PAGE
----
President Donald Trump wants U.S. automakers to build their vehicles in the United States. U.S. carmakers want him to ease up on upcoming emissions regulations.
That's the framework for the president's visit with auto leaders today in Ypsilanti. The visit comes right on the heels of Ford's announcement that its luxury Lincoln unit will start building SUVs in China with a local partner.
The BBC's global business Theo Leggett reporter stopped by Stateside to break down Ford's new venture in China.
Leggett made it very clear that this plant in China isn't moving any American jobs overseas.
"Ford is not moving production from the United States to China," Leggett said. "It's building cars in China for the local market."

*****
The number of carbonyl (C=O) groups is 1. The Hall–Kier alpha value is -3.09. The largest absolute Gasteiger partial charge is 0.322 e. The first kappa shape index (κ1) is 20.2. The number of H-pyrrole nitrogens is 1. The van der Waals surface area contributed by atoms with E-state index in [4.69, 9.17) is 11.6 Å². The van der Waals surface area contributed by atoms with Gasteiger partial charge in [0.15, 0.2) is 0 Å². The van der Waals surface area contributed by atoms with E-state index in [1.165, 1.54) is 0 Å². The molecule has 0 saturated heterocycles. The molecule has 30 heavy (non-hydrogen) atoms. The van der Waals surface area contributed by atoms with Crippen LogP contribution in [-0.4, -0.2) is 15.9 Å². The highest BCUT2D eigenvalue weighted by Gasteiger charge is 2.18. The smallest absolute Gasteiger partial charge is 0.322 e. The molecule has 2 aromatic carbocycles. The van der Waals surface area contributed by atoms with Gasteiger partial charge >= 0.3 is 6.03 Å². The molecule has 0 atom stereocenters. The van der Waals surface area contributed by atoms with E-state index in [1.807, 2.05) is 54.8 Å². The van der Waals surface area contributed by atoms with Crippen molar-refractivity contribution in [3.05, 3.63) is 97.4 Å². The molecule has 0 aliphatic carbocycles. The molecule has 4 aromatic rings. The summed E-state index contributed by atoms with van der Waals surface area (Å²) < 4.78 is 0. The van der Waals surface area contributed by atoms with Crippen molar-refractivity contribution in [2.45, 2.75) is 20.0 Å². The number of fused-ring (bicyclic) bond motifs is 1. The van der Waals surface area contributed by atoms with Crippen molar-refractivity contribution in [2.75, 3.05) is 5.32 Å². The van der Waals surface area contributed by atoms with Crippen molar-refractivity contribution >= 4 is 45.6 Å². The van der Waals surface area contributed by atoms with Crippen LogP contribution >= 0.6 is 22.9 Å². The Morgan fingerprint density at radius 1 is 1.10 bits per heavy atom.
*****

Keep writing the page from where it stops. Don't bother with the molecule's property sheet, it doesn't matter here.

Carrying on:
Leggett said this is seen as a good business move for Ford, as the company will avoid paying an import tariff by keeping all production local.
He also said the Chinese market is just too strong for automakers to ignore.
"There are very few markets in the world where car sales can be guaranteed to grow for a long period of time," Leggett said. "If you look at the United States market, companies sell a lot of cars but it's mainly to people who have already got them.... There aren't many places where you can have a big market where lots of new buyers are coming in. But that is the case with China."
Listen to the full interview above to hear more about Ford's plans in China, whether the move will draw fire from the White House, and a look ahead to the upcoming meeting between President Trump and Chinese President Xi Jinping.